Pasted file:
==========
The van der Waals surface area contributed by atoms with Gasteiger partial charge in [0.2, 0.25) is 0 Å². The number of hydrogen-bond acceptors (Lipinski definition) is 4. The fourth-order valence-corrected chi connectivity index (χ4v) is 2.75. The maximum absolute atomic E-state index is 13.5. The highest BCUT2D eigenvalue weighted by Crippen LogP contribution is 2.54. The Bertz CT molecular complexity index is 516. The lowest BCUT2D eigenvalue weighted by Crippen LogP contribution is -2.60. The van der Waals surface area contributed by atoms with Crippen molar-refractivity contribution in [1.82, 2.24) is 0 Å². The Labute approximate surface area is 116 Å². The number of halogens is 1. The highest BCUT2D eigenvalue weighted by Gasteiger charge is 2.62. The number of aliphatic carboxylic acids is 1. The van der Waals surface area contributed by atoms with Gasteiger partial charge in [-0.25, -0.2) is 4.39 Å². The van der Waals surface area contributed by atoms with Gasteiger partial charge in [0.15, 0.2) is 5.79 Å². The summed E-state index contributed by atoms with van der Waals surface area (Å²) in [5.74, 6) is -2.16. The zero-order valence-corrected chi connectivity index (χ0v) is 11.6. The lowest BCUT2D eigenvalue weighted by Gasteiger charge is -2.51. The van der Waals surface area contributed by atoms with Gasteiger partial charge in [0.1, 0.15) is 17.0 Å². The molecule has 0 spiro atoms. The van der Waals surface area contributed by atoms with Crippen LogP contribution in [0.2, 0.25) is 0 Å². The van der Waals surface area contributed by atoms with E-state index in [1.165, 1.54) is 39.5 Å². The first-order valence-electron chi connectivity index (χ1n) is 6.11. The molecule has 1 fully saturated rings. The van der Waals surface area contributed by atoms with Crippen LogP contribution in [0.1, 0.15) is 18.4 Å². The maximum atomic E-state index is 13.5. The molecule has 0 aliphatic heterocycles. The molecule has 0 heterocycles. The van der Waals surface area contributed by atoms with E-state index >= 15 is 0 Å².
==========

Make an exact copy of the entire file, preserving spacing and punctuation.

The van der Waals surface area contributed by atoms with Gasteiger partial charge in [0.2, 0.25) is 0 Å². The number of hydrogen-bond acceptors (Lipinski definition) is 4. The fourth-order valence-corrected chi connectivity index (χ4v) is 2.75. The maximum absolute atomic E-state index is 13.5. The highest BCUT2D eigenvalue weighted by Crippen LogP contribution is 2.54. The Bertz CT molecular complexity index is 516. The lowest BCUT2D eigenvalue weighted by Crippen LogP contribution is -2.60. The van der Waals surface area contributed by atoms with Crippen molar-refractivity contribution in [1.82, 2.24) is 0 Å². The Labute approximate surface area is 116 Å². The number of halogens is 1. The highest BCUT2D eigenvalue weighted by Gasteiger charge is 2.62. The number of aliphatic carboxylic acids is 1. The van der Waals surface area contributed by atoms with Gasteiger partial charge in [-0.25, -0.2) is 4.39 Å². The van der Waals surface area contributed by atoms with Gasteiger partial charge in [0.15, 0.2) is 5.79 Å². The summed E-state index contributed by atoms with van der Waals surface area (Å²) in [5.74, 6) is -2.16. The zero-order valence-corrected chi connectivity index (χ0v) is 11.6. The lowest BCUT2D eigenvalue weighted by Gasteiger charge is -2.51. The van der Waals surface area contributed by atoms with Gasteiger partial charge in [0.1, 0.15) is 17.0 Å². The molecule has 0 spiro atoms. The van der Waals surface area contributed by atoms with Crippen LogP contribution in [0.2, 0.25) is 0 Å². The van der Waals surface area contributed by atoms with E-state index in [1.165, 1.54) is 39.5 Å². The first-order valence-electron chi connectivity index (χ1n) is 6.11. The molecule has 1 fully saturated rings. The van der Waals surface area contributed by atoms with Crippen LogP contribution in [0.1, 0.15) is 18.4 Å². The maximum atomic E-state index is 13.5. The molecule has 0 aliphatic heterocycles. The molecule has 0 heterocycles. The van der Waals surface area contributed by atoms with E-state index >= 15 is 0 Å².